Andalusian chickens were first imported into England by Leonard Barber from 1846 to ’47. These birds came from Andalusia, about 25 miles from Cadiz, from Xeres de la Frontera. In 1851, Mr. Coles of Farnham and John Taylor of Shepherd’s Bush also imported more. Andalusian chickens were widely distributed around Cornwall and Devon. The breed was first exhibited at the Baker Street Show, in London, in January of 1853. Somewhere between 1850 and 1855 Andalusian chickens arrived in America.
Andalusian chickens stand high in productivity. It’s one of the best layers of eggs, an excellent winter egg producer, has white flesh with plenty of breast meat – though the carcass isn’t very plump, it’s an active forager, and is rugged and hardy. Chicks feather and mature quickly, with cockerels crowing at seven weeks old. The body type – more coarse than a Leghorn – is easy to produce and maintain.
The chief distinction for Andalusian chickens is the blue color of their plumage. Each feather should be a clear bluish slate, distinctly laced with a dark blue or black. Blue-colored fowls are produced as a result of crossing black fowls with white fowls. When two Blue Andalusians chickens are mated together 25% of the chicks will come black in plumage, 50% blue, and the remaining 25% white or splash (white with blue or black splashes).
The best colored Blue Andalusian pullets are produced by mating a dark blue male to a properly colored hen. The best colored Blue Andalusian cockerels are produced by using slightly dark parents of both sexes. There is a tendency for the color to become too light as generations go by. The periodic use of black offspring will repair this defect. The blue ground color should extend down to the fluff.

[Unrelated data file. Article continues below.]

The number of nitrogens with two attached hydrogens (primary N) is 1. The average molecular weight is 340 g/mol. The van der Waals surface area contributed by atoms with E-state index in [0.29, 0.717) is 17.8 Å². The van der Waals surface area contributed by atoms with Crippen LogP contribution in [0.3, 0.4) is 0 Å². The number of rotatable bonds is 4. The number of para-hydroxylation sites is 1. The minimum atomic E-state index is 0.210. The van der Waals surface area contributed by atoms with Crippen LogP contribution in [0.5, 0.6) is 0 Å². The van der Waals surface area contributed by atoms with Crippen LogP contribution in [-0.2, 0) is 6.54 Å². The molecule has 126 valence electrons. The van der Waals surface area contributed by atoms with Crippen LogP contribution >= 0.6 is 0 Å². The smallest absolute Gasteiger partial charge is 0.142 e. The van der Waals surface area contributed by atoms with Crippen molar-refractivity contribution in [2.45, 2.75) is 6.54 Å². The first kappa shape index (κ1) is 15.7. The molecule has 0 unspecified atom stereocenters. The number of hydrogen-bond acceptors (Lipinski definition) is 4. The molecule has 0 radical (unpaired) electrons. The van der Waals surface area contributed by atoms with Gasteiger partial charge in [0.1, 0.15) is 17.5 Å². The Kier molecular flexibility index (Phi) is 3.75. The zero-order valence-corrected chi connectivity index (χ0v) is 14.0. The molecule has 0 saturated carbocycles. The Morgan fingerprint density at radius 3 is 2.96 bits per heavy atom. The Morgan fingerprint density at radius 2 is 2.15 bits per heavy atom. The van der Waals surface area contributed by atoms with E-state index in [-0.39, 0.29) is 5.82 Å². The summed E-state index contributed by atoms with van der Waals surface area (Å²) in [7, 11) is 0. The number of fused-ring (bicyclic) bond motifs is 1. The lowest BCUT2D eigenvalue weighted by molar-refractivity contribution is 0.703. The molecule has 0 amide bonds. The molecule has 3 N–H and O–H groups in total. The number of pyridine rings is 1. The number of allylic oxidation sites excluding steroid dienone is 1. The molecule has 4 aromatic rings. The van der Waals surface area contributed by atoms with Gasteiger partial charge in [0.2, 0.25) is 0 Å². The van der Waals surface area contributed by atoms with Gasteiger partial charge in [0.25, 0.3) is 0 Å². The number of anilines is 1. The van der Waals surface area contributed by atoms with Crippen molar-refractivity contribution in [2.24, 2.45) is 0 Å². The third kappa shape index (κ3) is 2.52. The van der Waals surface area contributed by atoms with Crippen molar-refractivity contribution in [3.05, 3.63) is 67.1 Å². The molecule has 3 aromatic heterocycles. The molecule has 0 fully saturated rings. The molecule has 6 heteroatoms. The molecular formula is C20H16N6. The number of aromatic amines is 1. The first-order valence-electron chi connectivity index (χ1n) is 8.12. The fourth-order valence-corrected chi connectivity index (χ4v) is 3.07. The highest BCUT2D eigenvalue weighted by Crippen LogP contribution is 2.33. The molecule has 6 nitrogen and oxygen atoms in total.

Andalusian chickens are wonderfully designed for foraging on the range. The breed’s rugged nature makes it hardy, even in cold climates. However, it doesn’t stand confinement well and is predisposed to feather eating. An excellent traditional cross is an Andalusian male over Langshans females. This produces a hardy brown egg layer that matures early.
The Blue Andalusian chicken was recognized by the American Poultry Association as a standard breed in 1874. Males weigh 7 pounds and females weigh 5.5 pounds.
Andalusians are small, active birds which can be rather noisy and although they are still quieter than many of the Mediterranean breeds, the noise factor may need consideration. The hens lay early at around 5 or 6 months of age but they don’t go broody often so aren’t natural sitters. Chicks are hardy and mature early and they make excellent backyard birds although they can be rather flighty so make sure that your boundaries are sound and high! They are calm birds and the males don’t usually fight with each other but they don’t like to be overcrowded so provide them with plenty of space to avoid problems with bullying. They don’t really enjoy human contact and prefer free ranging to confinement as they are good foragers and economical feeders.
They are hardy but their combs can suffer from frostbite so care should be taken when temperatures plummet and exposure to a lot of sun can fade their plumage so positioning their runs in the shade is a good idea. They are layers of large white eggs and will produce somewhere in the region of 160 eggs per year, continuing to lay during the winter months. Cocks weigh an average 7lbs while the hens are 5½lbs.